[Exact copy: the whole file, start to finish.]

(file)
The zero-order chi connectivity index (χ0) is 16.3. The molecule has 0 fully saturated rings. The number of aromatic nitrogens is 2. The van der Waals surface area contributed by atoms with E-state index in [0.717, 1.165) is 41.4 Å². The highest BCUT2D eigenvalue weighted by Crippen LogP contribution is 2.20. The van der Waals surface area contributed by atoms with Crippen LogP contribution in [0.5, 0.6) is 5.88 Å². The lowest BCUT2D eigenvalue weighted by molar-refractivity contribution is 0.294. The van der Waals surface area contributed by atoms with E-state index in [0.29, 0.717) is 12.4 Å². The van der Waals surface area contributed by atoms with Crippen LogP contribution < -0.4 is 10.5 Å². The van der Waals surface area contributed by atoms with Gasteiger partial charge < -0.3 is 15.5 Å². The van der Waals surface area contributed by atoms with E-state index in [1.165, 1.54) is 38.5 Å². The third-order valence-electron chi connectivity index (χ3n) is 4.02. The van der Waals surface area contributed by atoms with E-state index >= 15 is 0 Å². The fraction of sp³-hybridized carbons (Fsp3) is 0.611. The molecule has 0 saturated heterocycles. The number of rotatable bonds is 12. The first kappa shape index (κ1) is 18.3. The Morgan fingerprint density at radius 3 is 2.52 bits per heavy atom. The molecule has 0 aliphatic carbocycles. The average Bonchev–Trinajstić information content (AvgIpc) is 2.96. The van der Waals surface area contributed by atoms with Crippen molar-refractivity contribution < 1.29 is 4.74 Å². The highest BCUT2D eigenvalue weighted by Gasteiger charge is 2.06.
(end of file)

The zero-order chi connectivity index (χ0) is 16.3. The molecule has 0 fully saturated rings. The number of aromatic nitrogens is 2. The van der Waals surface area contributed by atoms with E-state index in [0.717, 1.165) is 41.4 Å². The highest BCUT2D eigenvalue weighted by Crippen LogP contribution is 2.20. The van der Waals surface area contributed by atoms with Crippen LogP contribution in [0.5, 0.6) is 5.88 Å². The lowest BCUT2D eigenvalue weighted by molar-refractivity contribution is 0.294. The van der Waals surface area contributed by atoms with E-state index in [0.29, 0.717) is 12.4 Å². The van der Waals surface area contributed by atoms with Crippen LogP contribution < -0.4 is 10.5 Å². The van der Waals surface area contributed by atoms with Gasteiger partial charge < -0.3 is 15.5 Å². The van der Waals surface area contributed by atoms with E-state index in [1.165, 1.54) is 38.5 Å². The third-order valence-electron chi connectivity index (χ3n) is 4.02. The van der Waals surface area contributed by atoms with E-state index >= 15 is 0 Å². The fraction of sp³-hybridized carbons (Fsp3) is 0.611. The molecule has 0 saturated heterocycles. The number of rotatable bonds is 12. The first kappa shape index (κ1) is 18.3. The Morgan fingerprint density at radius 3 is 2.52 bits per heavy atom. The molecule has 0 aliphatic carbocycles. The average Bonchev–Trinajstić information content (AvgIpc) is 2.96. The van der Waals surface area contributed by atoms with Crippen molar-refractivity contribution < 1.29 is 4.74 Å². The highest BCUT2D eigenvalue weighted by Gasteiger charge is 2.06.